- Green manure cover crops: As with legume cover crops, the NPK of these fertilizers will vary depending on the plant you decide to grow. Some examples include annual ryegrass, rapeseed, and buckwheat.
- Kelp seaweed: Kelp seaweed is another plant-based dose of fertilizing goodness you can consider. It has an NPK of 2-1-3.
Of course, this list is not exclusive. Some other organic lawn food that people use include natural ingredients like grass clippings, shredded leaves, and bark.
If you know that your garden is deficient in a certain mineral or micronutrient, like calcium or magnesium, you might want to consider using a mineral-based fertilizer instead. This will provide a more direct source of nutrients.
- Calcium: Calcium can be applied in its whole form, with options including things like calcium nitrate. This can help with cell formation.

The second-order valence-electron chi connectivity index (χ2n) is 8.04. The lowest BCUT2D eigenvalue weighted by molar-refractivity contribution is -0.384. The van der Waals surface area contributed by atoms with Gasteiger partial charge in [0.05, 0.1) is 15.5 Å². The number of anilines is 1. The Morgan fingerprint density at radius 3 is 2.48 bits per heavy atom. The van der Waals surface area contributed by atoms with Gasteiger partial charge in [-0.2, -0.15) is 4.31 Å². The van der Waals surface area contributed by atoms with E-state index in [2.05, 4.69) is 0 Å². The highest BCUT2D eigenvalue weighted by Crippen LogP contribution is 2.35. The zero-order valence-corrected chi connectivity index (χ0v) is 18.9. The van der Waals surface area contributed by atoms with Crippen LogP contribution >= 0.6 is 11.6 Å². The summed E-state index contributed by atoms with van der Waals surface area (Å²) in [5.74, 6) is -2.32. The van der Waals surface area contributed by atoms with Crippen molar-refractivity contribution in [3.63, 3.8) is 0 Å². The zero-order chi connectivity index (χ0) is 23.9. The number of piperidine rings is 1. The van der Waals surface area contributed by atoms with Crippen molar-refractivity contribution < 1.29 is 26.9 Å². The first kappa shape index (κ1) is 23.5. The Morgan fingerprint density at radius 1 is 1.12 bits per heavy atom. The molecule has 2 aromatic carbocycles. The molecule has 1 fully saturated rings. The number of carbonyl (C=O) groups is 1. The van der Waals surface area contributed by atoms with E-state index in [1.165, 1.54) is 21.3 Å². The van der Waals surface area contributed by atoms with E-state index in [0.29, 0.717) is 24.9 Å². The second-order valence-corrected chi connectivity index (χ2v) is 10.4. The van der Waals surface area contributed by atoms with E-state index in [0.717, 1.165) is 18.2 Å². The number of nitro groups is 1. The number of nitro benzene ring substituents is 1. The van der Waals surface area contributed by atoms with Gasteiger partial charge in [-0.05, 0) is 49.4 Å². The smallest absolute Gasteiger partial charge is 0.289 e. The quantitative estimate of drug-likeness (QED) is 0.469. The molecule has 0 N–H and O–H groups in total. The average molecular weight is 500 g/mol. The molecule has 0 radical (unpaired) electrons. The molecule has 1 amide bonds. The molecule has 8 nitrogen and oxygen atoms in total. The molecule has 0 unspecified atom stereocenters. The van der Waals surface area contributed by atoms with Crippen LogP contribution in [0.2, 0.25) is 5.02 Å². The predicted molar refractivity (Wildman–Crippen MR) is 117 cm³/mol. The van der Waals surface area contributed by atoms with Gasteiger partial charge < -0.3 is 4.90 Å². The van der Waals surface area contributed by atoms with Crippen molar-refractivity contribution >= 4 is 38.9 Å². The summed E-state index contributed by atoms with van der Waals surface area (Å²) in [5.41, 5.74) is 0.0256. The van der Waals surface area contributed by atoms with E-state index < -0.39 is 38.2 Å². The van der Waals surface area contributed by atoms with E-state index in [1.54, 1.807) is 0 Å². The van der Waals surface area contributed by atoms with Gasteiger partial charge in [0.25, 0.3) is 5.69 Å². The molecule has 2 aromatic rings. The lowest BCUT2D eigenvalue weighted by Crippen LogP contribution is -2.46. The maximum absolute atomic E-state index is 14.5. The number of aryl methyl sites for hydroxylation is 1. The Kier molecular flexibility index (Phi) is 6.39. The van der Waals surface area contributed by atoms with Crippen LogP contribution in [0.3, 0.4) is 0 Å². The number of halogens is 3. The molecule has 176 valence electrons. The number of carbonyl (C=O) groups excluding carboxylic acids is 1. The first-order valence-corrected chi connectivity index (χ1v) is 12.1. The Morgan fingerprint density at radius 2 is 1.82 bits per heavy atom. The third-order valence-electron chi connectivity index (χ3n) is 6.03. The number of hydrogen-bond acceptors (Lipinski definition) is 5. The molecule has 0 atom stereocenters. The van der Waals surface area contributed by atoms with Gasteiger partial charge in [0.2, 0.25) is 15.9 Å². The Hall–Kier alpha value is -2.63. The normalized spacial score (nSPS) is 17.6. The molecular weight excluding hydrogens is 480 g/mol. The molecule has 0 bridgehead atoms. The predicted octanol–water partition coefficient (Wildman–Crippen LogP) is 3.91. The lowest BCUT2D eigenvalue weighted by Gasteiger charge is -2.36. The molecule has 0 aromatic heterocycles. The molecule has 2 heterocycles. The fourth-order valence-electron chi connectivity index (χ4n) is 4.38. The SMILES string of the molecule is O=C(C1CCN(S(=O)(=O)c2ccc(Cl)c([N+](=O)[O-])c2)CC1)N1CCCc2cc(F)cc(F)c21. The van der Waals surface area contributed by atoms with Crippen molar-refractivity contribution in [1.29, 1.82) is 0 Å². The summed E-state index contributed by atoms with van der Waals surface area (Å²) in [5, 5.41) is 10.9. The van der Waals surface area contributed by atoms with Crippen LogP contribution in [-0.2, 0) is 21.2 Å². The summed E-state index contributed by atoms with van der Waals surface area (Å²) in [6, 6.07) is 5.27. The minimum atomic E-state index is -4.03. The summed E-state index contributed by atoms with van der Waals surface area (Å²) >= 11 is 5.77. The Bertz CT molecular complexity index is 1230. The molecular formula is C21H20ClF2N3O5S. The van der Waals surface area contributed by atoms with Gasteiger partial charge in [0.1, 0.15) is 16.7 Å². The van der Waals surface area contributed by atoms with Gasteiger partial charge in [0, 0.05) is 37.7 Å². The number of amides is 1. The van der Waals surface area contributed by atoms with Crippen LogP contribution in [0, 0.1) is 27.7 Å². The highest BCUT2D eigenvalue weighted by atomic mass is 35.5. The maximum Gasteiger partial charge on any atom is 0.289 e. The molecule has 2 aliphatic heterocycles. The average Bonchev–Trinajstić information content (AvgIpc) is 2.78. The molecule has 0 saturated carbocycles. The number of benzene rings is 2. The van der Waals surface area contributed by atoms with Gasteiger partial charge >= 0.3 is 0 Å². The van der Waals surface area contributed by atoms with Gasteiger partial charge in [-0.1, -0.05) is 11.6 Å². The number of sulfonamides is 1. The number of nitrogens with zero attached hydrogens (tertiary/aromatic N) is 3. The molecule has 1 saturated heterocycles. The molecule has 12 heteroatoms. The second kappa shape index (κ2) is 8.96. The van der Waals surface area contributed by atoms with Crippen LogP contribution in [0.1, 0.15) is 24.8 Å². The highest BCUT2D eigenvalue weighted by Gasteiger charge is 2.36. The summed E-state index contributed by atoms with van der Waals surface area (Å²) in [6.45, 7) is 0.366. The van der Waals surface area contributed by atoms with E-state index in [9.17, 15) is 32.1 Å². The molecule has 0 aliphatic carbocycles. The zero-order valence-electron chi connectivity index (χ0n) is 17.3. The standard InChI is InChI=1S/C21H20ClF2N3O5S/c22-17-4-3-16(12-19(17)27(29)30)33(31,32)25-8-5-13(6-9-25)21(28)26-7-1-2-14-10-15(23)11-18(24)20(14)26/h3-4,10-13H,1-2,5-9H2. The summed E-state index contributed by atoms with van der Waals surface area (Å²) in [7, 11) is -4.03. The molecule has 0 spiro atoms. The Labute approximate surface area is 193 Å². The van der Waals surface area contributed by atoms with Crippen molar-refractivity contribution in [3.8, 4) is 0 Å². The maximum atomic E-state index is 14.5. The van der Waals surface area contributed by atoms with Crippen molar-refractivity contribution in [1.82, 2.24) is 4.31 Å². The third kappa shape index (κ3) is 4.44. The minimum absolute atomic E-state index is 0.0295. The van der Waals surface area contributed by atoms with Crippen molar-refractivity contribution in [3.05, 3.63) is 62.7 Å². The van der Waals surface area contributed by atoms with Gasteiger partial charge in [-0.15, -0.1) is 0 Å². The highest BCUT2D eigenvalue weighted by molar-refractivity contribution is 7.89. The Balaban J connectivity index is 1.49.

- Epsom salt: Epsom salts can help provide things like magnesium, sulfur, and more to your garden. It has an NPK of 20-20-20.
- Greensand: Also known as glauconite, greensand is a mineral mined from the ocean floor especially to be used as fertilizer. It has an NPK of 0-1-6 and also contains trace minerals like iron and magnesium.
How to Make DIY Organic Lawn Fertilizer
There are several DIY organic lawn fertilizers you can make. One of the most popular options requires the use of beer, soda, soap, ammonia, and mouthwash.
Combine a can of soda (non-diet – the sugar is what helps microbes in the soil thrive), a can of beer, and half a cup of dish soap (make sure it’s not antibacterial). Add half a cup of ammonia and half a cup of mouthwash along with ten gallons of water. Apply to a sprayer, and apply to your lawn before or after seeding. It’s as easy as that!
Where to Buy Organic Lawn Fertilizer?
You can purchase super natural lawn fertilizer anywhere you might purchase synthetic fertilizers, including:
- Lawn and garden stores
- Mass online retailers (such as Amazon)
- Hardware stores
- Department stores